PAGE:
The IAM market is largely driven by the growth of cloud adoption, at cost of the legacy on-premise vendors which in our view are at risk of losing market share. The main reasons for this market share shift are the following:

  • Modern cloud-based solutions centralize and automate IAM by applying uniform policies across the entire digital ecosystems, rather than having IT teams manually provision each new connection to the network.
  • IAM solutions are able to automatically on-board and off-board users.
  • Through automation they also provide cost savings and efficiencies to IT teams.

Figure 2 shows an example of a total cost of ownership comparison (TCO) of traditional IAM on-premise software solution versus an IAM cloud delivered software solution for a mid-sized company (5,000 users). This includes the technology portion (at a similar cost level, whether it is delivered in a cloud or on-premise module). However, adding implementation experts, service and maintenance, software updates and provisioning could inflate the costs over five years.9

Figure 2: Total cost of ownership comparison of traditional IAM on-premise approach versus IAM cloud approach (in USD)

Cost of

Cost of

Year 1

Year 1

Year 2

Year 2

Year 3

Year 3

Year 4

Year 4

Year 5

Year 5

Total

Total

Cost of

Software

Year 1

300,000

Year 2

-

Year 3

-

Year 4

-

Year 5

-

Total

300,000

Cost of

Hardware

Year 1

50,000

Year 2

-

Year 3

-

Year 4

-

Year 5

-

Total

50,000

Cost of

Maintenance

Year 1

-

Year 2

60,000

Year 3

60,000

Year 4

60,000

Year 5

60,000

Total

240,000

Cost of

Implementation

Year 1

1,000,000

Year 2

-

Year 3

-

Year 4

-

Year 5

-

Total

1,000,000

Cost of

Staff

Year 1

125,000

Year 2

125,000

Year 3

125,000

Year 4

125,000

Year 5

125,000

Total

625,000

Cost of

Upgrade

Year 1

-

Year 2

-

Year 3

-

Year 4

-

Year 5

750,000

Total

750,000

Cost of

Total:

Year 1

 

Year 2

 

Year 3

 

Year 4

 

Year 5

 

Total

2,965,000

Cost of

Cost of

Year 1

Year 1

Year 2

Year 2

Year 3

Year 3

Year 4

Year 4

Year 5

Year 5

Total

Total

Cost of

Set up

Year 1

20,000

Year 2

-

Year 3

-

Year 4

-

Year 5

-

Total

20,000

Cost of

Subscription

Year 1

60,000

Year 2

60,000

Year 3

60,000

Year 4

60,000

Year 5

60,000

Total

300,000

Cost of

Total:

Year 1

 

Year 2

 

Year 3

 

Year 4

 

Year 5

 

Total

320,000

Source: Identropy (2013): IDaaS for Dummies, 2013, John Wiley & Sons, Hoboken, NJ, p. 30. Despite the fact that this TCO calculation example was published several years ago, newer publications are showing similar cost benefits. To interested readers we are recommending as examples the TCO analysis mentioned in the footnote.¹⁰

Comparison of total cost of traditional IAM on-premise approach (USD 2,965,000) versus IAM cloud approach (USD 320,000)

Figure 2 shows that an IAM cloud approach is more attractive than a traditional on-premise approach in terms of total cost of ownership. Main reasons are that cloud solutions require neither the purchase of specialized hardware nor dedicated implementation and operations teams as they are managed by the IAM provider. In addition, cloud solutions leverage the shared hardware and operations staff from the cloud model to pass along cost savings from economies of scale to the customer. Furthermore, because cloud delivered IAM solutions are software-based, there is no need for the enterprise to undertake hardware refreshes every 4 to 5 years and payments are done on a pay-per-use model, which makes scaling up or down much easier.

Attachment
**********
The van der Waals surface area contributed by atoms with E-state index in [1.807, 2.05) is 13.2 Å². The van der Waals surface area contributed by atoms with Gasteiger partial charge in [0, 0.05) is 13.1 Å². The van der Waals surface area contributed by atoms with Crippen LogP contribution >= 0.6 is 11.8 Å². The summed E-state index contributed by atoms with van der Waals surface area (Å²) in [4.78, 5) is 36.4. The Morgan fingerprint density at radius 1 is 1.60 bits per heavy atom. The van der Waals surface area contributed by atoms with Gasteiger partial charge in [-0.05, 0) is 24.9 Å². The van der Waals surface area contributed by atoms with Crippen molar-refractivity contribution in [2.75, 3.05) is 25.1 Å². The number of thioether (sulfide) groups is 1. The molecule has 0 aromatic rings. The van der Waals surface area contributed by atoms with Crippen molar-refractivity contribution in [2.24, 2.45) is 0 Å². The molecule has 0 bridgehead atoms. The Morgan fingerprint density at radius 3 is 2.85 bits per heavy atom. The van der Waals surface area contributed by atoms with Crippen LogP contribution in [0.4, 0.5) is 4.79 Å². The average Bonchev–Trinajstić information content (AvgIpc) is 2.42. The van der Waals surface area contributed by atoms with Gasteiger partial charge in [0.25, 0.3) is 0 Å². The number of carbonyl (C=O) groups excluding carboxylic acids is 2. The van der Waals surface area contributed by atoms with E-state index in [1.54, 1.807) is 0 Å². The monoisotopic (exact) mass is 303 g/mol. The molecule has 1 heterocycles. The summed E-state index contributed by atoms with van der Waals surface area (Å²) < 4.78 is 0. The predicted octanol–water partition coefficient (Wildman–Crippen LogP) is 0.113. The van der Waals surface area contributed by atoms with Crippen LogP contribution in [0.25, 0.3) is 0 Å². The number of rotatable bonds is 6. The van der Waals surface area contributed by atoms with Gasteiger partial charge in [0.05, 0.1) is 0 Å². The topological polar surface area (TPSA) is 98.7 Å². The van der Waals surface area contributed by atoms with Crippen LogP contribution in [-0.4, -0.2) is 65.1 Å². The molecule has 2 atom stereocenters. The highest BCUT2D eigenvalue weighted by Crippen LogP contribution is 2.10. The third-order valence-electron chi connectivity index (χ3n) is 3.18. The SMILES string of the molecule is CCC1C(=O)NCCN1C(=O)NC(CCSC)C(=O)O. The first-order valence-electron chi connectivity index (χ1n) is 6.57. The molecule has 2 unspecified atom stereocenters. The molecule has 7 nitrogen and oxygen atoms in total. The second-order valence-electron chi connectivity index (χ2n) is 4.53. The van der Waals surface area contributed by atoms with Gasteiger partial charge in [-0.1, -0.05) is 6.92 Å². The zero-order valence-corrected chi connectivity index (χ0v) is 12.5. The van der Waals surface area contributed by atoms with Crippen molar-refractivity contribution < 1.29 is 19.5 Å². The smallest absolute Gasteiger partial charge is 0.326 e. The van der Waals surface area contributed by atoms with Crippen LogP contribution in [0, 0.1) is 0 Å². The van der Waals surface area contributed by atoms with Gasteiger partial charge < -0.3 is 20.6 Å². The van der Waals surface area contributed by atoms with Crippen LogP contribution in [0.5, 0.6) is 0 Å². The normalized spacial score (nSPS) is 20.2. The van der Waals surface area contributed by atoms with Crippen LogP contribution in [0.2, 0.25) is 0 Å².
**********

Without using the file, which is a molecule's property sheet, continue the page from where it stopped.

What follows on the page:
The transition from on-premise to cloud-based IAM solutions has been significant over the last few years, driven by scalability, flexibility, efficiency, and cost savings. In general, we believe this trend is only going to accelerate, reaching roughly 65% penetration by 2025 according to IDC forecasts, while on-premise deployments might decelerate in our view.11

IAM – a central component of IT architecture

Ever since humans started communicating, there has been a need for protecting and controlling access to information. The essential components of that control were much the same as they are today: establishing who you are when you try to access systems, applications, and information and determining whether you can access a specific resource or take a particular action once you are authenticated.

Nowadays, securing workforce identity has become a priority for organizations as the global workforce moves to work from anywhere and as the transition to the cloud blurs traditional perimeter lines. Identity and access management is a central component of any IT security architecture, driven by the evolving threat environment and by the ongoing digitization of our society. This makes the market for IT security an attractive multi-year secular growth theme, therefore we are invested in leading companies in the field of IAM.

About the author
  • Dr. Patrick Kolb

    Senior portfolio manager, Thematic Equities

    Patrick Kolb (PhD), Managing Director, has been a Senior Portfolio Manager for the Security Equity strategy since 2007. In 2005, he joined Credit Suisse Asset Management, now part of UBS Group, where he initially focused on the industrials and technology sectors. Patrick graduated from the University of Zurich with a major in Finance and then worked as a research assistant at the Institute of Banking and Finance at the University of Zurich before earning his PhD in Financial Economics.

Related insights

Contact us

Make an inquiry

Fill in an inquiry form and leave your details – we’ll be back in touch.

Introducing our leadership team

Meet the members of the team responsible for UBS Asset Management’s strategic direction.

Find our offices

We’re closer than you think, find out here.